Thursday, December 15, 2011
A half-hour ago I was shoveling snow while snow fell, a futile effort at best but one I was compulsed to complete to restore order after being gone for what feels like weeks. Then, the skies lifted, lightened, a melon-colored sun burst through the grey-blue snow-heavy sky, and the world lit up. I stood in awe, finally feeling at home again.
I do love my little space in the world, but this week, I have been away. On another planet, sort of. An island, anyway, in a world I've never experienced before. This week, I traveled above the Arctic Circle to Kotzebue, one of the places I cover for the paper, to get to know the town a bit, meet some people, take some pictures, etc. I've been stumbling in an attempt to understand what was so impactful about this trip. There's no way I can roll it all into a neat little package - it was a collection of moments and other-worldliness that is hard to describe.
Here's a moment - a writer friend who lives up in Kotzebue took me out on his Skidoo - they call them snow-gos. I sat behind him as we zipped out onto the ice. The wind bit my face, the air felt different, and around me, there was so much space. A sense of joy welled up in me, and I don't really know why. We scrambled up a snow-packed hill, rising to the top of a point from which we could see for miles and miles. Rolling hills of tundra were dazzled with the unexpected appearance of a golden sun. The wind zipped by us, cleaning the ground and everything around it till grasses came through. It felt wild and peaceful all at the same time. It felt otherworldly. I could not stop smiling.
Another moment - a storm blew in, and winds zoomed through the town. I came out of the post office and was smacked by a wall of wind so hard that it nearly knocked me over. I laughed at the silliness of being an ignorant human in a place like this. Everyone around me was doing their normal thing - just dressed a little more warmly. Goggles, for example, were standard wear. They didn't even drive in cars - they took snow machines and four-wheelers everywhere, even in the storm. Their lives were not built around avoiding any experience of their surrounding environment. How novel.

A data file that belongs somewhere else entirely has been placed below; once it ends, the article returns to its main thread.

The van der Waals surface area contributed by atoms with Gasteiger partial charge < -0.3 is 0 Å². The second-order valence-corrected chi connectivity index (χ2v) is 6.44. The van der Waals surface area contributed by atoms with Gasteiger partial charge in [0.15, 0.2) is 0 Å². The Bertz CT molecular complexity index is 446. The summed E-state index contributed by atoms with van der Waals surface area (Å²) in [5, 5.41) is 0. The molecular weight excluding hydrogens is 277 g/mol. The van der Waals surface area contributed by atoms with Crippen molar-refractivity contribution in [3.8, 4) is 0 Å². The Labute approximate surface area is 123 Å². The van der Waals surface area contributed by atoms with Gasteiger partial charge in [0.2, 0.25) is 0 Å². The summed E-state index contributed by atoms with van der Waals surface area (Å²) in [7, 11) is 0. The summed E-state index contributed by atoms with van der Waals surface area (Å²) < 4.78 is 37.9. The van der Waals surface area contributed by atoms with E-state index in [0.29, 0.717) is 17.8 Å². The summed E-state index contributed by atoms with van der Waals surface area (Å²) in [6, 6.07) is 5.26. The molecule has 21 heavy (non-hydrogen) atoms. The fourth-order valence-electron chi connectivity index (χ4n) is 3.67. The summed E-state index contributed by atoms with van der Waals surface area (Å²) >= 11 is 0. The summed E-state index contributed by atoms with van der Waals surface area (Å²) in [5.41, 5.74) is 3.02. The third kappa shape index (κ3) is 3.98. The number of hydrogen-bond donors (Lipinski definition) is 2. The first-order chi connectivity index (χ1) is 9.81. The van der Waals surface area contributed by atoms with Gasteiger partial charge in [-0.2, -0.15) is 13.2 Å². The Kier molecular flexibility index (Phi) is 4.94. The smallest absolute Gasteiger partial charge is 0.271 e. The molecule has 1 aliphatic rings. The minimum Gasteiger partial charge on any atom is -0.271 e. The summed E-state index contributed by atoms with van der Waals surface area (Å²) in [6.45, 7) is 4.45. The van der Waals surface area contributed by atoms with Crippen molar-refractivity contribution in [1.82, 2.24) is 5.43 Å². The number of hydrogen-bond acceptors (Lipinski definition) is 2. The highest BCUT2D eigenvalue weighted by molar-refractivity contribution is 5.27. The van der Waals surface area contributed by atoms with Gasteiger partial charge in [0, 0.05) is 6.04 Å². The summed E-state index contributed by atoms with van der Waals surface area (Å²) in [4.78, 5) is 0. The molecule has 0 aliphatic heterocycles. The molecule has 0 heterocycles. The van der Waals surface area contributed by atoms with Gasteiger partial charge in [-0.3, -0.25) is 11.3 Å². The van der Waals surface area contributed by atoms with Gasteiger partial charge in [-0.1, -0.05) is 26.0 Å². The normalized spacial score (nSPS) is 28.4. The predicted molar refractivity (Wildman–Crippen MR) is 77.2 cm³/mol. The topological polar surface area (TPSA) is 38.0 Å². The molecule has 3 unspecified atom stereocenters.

A third - a midnight walk through the town - I would have walked out on the ice if I had had any idea how to keep from getting lost beyond lost. The moon came out against the midnight dark sky, the air stung a bit, but only in a teasing way. I was alone, but not afraid. Somehow, solitude fit here perfectly. I walked, breathed, thought. I could have gone on forever.
A fourth - sitting across from my friend while he sliced narrow strips off a caribou leg as casually as if he was spreading peanut butter on some white bread. Eating muktuk and seal oil and berries in bear fat. Food from the land, whether grown or harvested, feeds my soul. It's my religion. I was so grateful.
It is always enriching to get away from your world, experience another one, but this one seemed to fit for me in a way that was surprising. I expected to be impressed byt the Arctic, but I didn't expect to fall in love with it at first sight. I did.
Sunday, December 4, 2011
This was a major weekend for the great high tunnel adventure. I sent out an APB on Tuesday night to see if some folks would be able to come help wrestle rafters into place and low and behold, we got a bunch of folks interested and more showed up unexpectedly and it wound up being just enough to get through the tough part of figuring it all out and on to the production mode of getting these huge rafters up and into place.
It was hard to figure out what to do at times - there were so many unknowns, and things did not fit in place seamlessly by any means. Lots of muscling steel things that did not want to be muscled into place. The first day, we got five trusses into place, including the two we already had set up with purins. Mike's strategy was that rather than setting the whole thing up based on one perfectly-level truss, we would attach the purlins to two trusses and hoist them both up at the same time. We did that, and it went fairly smoothly except that the posts had become slightly bulged at the top when we hammered them into the ground, which was fine except that the bolts weren't long enough to deal with the bulge. Luckily, my neighbor Craig showed up with his grinder and ground down all the rest of the posts on day 1 and after that, it was much easier to get everything flowing.